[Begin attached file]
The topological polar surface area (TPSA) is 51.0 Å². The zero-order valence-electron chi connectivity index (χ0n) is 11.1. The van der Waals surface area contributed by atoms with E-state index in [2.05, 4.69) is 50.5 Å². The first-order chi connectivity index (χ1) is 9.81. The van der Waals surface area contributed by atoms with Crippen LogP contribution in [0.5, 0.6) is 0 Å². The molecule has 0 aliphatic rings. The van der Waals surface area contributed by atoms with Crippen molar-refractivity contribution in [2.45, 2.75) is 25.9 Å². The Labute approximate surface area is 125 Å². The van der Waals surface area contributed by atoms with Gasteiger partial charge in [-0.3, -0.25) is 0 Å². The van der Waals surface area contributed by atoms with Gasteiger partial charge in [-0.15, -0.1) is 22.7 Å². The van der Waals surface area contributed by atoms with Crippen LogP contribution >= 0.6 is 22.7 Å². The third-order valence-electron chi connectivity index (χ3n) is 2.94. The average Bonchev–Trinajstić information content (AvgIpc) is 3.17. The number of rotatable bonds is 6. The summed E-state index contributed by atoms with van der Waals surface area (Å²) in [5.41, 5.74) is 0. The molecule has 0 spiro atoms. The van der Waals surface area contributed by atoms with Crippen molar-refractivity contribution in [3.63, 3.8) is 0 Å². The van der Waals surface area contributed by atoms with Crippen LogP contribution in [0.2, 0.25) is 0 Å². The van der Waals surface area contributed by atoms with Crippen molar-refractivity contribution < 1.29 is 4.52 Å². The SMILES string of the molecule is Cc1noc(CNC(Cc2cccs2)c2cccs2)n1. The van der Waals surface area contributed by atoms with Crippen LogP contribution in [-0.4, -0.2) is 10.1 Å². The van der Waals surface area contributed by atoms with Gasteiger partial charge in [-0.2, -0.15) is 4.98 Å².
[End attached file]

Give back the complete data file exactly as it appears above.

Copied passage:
The topological polar surface area (TPSA) is 51.0 Å². The zero-order valence-electron chi connectivity index (χ0n) is 11.1. The van der Waals surface area contributed by atoms with E-state index in [2.05, 4.69) is 50.5 Å². The first-order chi connectivity index (χ1) is 9.81. The van der Waals surface area contributed by atoms with Crippen LogP contribution in [0.5, 0.6) is 0 Å². The molecule has 0 aliphatic rings. The van der Waals surface area contributed by atoms with Crippen molar-refractivity contribution in [2.45, 2.75) is 25.9 Å². The Labute approximate surface area is 125 Å². The van der Waals surface area contributed by atoms with Gasteiger partial charge in [-0.3, -0.25) is 0 Å². The van der Waals surface area contributed by atoms with Gasteiger partial charge in [-0.15, -0.1) is 22.7 Å². The van der Waals surface area contributed by atoms with Crippen LogP contribution >= 0.6 is 22.7 Å². The third-order valence-electron chi connectivity index (χ3n) is 2.94. The average Bonchev–Trinajstić information content (AvgIpc) is 3.17. The number of rotatable bonds is 6. The summed E-state index contributed by atoms with van der Waals surface area (Å²) in [5.41, 5.74) is 0. The molecule has 0 spiro atoms. The van der Waals surface area contributed by atoms with Crippen molar-refractivity contribution in [3.63, 3.8) is 0 Å². The van der Waals surface area contributed by atoms with Crippen LogP contribution in [0.2, 0.25) is 0 Å². The van der Waals surface area contributed by atoms with Crippen molar-refractivity contribution < 1.29 is 4.52 Å². The SMILES string of the molecule is Cc1noc(CNC(Cc2cccs2)c2cccs2)n1. The van der Waals surface area contributed by atoms with Crippen LogP contribution in [-0.4, -0.2) is 10.1 Å². The van der Waals surface area contributed by atoms with Gasteiger partial charge in [-0.2, -0.15) is 4.98 Å².